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Petitioners’ Tales: Vol. 2

An interview with a petitioner seeking justice for his murdered son


Petitioners’ Tales: Vol. 2

An interview with a petitioner seeking justice for his murdered son


Mr. Wang Keqiang petitioner across from the UNDP in Beijing. He sat with two fellow petitioners in the shade, idly chatting as I approached. Wang Keqiang’s case differs from the usual land disputes, as it involves murder, the murder of his son. He is 64 years old, from the village of Weijiacun in Long’an town of Changcun City in Jilin Province. Over 15 years ago, his son, a shop owner, was murdered by a young man that owed him money. Thus began a decade of fighting against local officials spanning over a decade. He wants justice to be served, his proud patriotism a remnant of Mao era rule. Wang’s views regarding petitioning are less optimistic than the 48-year-old Ms. Wu, but his trust in the Politburo and the future of the nation is unwavering.


*The World of Chinese does not verify or endorse the statements of petitioners in this segment, and views expressed by the interviewee are not necessarily the views of TWOC. The World of Chinese does not challenge or endorse the judgments courts or allegations that may be made by the interviewee. Names may be redacted where the editorial staff deem pertinent, and, if requested, a pseudonym will be used for the interviewee’s protection. The petitioners who come to Beijing are some of the most diverse, interesting, patriotic, and heroic people in China. These are their stories.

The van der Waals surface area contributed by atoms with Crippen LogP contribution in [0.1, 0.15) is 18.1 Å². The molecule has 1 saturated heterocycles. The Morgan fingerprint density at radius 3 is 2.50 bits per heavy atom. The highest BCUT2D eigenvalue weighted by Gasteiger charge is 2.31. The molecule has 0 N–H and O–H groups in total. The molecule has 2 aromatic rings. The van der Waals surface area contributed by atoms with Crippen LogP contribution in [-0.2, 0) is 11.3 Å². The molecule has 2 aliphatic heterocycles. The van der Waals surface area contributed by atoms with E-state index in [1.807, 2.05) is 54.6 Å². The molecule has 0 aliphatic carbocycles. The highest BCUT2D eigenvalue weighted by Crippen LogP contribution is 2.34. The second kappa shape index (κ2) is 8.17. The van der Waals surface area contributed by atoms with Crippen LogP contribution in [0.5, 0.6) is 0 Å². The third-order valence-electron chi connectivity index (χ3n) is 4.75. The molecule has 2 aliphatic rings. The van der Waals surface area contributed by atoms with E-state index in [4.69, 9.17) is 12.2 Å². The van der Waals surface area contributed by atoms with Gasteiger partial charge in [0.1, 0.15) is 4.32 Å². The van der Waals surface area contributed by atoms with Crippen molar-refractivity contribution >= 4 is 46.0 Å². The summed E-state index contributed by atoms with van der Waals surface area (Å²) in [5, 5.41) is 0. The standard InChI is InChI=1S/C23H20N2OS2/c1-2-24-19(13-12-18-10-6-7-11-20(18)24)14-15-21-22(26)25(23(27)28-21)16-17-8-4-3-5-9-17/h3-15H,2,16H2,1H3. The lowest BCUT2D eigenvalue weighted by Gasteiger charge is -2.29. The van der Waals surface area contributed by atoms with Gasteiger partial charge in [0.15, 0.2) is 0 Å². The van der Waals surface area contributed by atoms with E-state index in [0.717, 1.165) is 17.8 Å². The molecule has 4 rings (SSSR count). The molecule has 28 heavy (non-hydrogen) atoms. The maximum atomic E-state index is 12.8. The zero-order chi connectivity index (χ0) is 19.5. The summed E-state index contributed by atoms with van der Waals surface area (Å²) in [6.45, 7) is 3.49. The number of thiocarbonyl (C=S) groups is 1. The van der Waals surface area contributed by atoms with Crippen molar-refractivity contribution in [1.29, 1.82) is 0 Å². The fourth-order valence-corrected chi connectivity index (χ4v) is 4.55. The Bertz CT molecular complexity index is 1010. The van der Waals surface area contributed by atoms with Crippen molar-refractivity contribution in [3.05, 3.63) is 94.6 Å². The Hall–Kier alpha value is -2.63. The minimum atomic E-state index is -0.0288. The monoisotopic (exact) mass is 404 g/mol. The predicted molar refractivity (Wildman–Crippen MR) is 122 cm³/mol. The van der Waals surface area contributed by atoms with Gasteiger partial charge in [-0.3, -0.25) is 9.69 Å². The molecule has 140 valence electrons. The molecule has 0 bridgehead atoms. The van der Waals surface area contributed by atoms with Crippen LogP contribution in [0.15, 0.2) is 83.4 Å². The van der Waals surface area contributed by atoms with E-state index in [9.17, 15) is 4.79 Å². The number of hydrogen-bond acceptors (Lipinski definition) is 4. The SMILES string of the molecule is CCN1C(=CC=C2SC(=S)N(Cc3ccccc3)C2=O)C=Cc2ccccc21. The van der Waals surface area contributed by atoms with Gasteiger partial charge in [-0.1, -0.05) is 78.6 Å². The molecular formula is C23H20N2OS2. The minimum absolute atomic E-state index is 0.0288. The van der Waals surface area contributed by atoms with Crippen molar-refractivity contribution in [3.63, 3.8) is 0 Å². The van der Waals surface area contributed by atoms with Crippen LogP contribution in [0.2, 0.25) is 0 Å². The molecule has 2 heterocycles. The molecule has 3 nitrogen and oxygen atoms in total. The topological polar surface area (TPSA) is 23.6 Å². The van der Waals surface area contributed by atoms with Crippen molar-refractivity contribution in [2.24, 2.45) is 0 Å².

–Managing Editor, Tyler Roney


Could you briefly explain your petitioning case?

After the murderer killed my son, he should have repaid with his life. But they’ve got government ties, a protective umbrella. Not only did he not pay his life, he was released after just a few years in prison and did not give us any compensation either. I’ve been filing court cases against him for more than ten years, but I’ve never won. His ties are too strong, with relations with the provincial procuratorate (省检察院, shěngjiǎncháyuàn). Now, they are even forging evidence and twisting the case materials. The local offices and courts kick me around like a football; none of them wish to accept my case. So, now I’ve come to Beijing. My son suffered too much injustice (冤屈, yuānqū). His death left me with his two children. The murderer owed him money and killed him! Currently, however much justice we petitioners have on our side, our petition materials are sent back to local government departments for them to solve. But local bureaus never take any action.


What are you hoping to achieve via petitioning then?

To win justice for my son (给我儿子一个公道, gěi wǒ érzi yīgè gōngdào). To have the case of his murder go through the legal process. Why can’t I win the case now? It’s because, although the country’s policies are wonderful, local governments that enact them are not. After I started coming to Beijing to petition, my local officials have started saying that I am insane, that I come to them because of psychological illnesses. They have power and money, and I have neither.


How long have you been in Beijing?

Two years. I visited Beijing 10 years ago. The local court has offered to settle for 200,000 yuan. But I didn’t accept it. Justice for my son would not be served.


It wasn’t the murderer who tried to settle?

No. Because if local courts and justice departments admit that the previous sentence was wrong, the state has to compensate me and overrule the previous verdict. They told me to go ahead with my petitions because the matter would be sent down to the local level to be resolved anyway.


So you’ve been living in Beijing for two years?